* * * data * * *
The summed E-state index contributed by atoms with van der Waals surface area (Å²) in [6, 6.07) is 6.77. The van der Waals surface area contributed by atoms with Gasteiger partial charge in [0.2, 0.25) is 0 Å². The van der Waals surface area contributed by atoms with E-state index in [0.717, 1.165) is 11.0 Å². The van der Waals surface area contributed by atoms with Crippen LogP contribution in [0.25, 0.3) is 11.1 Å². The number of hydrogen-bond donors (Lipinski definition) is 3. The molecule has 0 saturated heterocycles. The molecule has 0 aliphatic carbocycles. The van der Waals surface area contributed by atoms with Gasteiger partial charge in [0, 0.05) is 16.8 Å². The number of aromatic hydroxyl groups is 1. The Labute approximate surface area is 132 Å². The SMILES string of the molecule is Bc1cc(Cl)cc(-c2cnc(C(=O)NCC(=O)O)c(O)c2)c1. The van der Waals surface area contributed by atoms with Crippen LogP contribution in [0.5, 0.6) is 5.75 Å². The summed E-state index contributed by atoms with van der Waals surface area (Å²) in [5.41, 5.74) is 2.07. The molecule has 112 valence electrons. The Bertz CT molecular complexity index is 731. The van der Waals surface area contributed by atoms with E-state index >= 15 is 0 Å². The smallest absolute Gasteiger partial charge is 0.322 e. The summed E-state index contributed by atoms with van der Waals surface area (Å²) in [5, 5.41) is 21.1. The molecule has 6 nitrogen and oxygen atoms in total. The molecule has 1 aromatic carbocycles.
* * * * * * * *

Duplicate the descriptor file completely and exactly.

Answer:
The summed E-state index contributed by atoms with van der Waals surface area (Å²) in [6, 6.07) is 6.77. The van der Waals surface area contributed by atoms with Gasteiger partial charge in [0.2, 0.25) is 0 Å². The van der Waals surface area contributed by atoms with E-state index in [0.717, 1.165) is 11.0 Å². The van der Waals surface area contributed by atoms with Crippen LogP contribution in [0.25, 0.3) is 11.1 Å². The number of hydrogen-bond donors (Lipinski definition) is 3. The molecule has 0 saturated heterocycles. The molecule has 0 aliphatic carbocycles. The van der Waals surface area contributed by atoms with Gasteiger partial charge in [0, 0.05) is 16.8 Å². The number of aromatic hydroxyl groups is 1. The Labute approximate surface area is 132 Å². The SMILES string of the molecule is Bc1cc(Cl)cc(-c2cnc(C(=O)NCC(=O)O)c(O)c2)c1. The van der Waals surface area contributed by atoms with Crippen LogP contribution in [0.5, 0.6) is 5.75 Å². The summed E-state index contributed by atoms with van der Waals surface area (Å²) in [5.41, 5.74) is 2.07. The molecule has 112 valence electrons. The Bertz CT molecular complexity index is 731. The van der Waals surface area contributed by atoms with E-state index >= 15 is 0 Å². The smallest absolute Gasteiger partial charge is 0.322 e. The summed E-state index contributed by atoms with van der Waals surface area (Å²) in [5, 5.41) is 21.1. The molecule has 6 nitrogen and oxygen atoms in total. The molecule has 1 aromatic carbocycles.